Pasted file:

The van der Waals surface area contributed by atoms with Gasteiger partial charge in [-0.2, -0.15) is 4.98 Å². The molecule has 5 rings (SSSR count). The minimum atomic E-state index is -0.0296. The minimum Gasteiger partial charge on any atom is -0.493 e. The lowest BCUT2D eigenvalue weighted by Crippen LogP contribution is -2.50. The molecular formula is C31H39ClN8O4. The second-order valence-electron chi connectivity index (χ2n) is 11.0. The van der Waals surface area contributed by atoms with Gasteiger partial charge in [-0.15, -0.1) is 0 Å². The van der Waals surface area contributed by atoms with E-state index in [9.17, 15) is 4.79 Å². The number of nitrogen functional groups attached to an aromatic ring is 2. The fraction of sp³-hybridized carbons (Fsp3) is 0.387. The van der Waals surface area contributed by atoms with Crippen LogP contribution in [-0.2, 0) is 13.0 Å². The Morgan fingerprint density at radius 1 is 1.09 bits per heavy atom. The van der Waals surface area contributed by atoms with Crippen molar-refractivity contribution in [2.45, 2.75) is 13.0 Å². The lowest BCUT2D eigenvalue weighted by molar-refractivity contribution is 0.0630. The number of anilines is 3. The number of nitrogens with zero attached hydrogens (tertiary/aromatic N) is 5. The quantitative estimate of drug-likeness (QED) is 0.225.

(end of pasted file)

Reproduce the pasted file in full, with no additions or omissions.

The van der Waals surface area contributed by atoms with Gasteiger partial charge in [-0.2, -0.15) is 4.98 Å². The molecule has 5 rings (SSSR count). The minimum atomic E-state index is -0.0296. The minimum Gasteiger partial charge on any atom is -0.493 e. The lowest BCUT2D eigenvalue weighted by Crippen LogP contribution is -2.50. The molecular formula is C31H39ClN8O4. The second-order valence-electron chi connectivity index (χ2n) is 11.0. The van der Waals surface area contributed by atoms with Gasteiger partial charge in [-0.15, -0.1) is 0 Å². The van der Waals surface area contributed by atoms with E-state index in [9.17, 15) is 4.79 Å². The number of nitrogen functional groups attached to an aromatic ring is 2. The fraction of sp³-hybridized carbons (Fsp3) is 0.387. The van der Waals surface area contributed by atoms with Crippen LogP contribution in [-0.2, 0) is 13.0 Å². The Morgan fingerprint density at radius 1 is 1.09 bits per heavy atom. The van der Waals surface area contributed by atoms with Crippen molar-refractivity contribution in [2.45, 2.75) is 13.0 Å². The lowest BCUT2D eigenvalue weighted by molar-refractivity contribution is 0.0630. The number of anilines is 3. The number of nitrogens with zero attached hydrogens (tertiary/aromatic N) is 5. The quantitative estimate of drug-likeness (QED) is 0.225.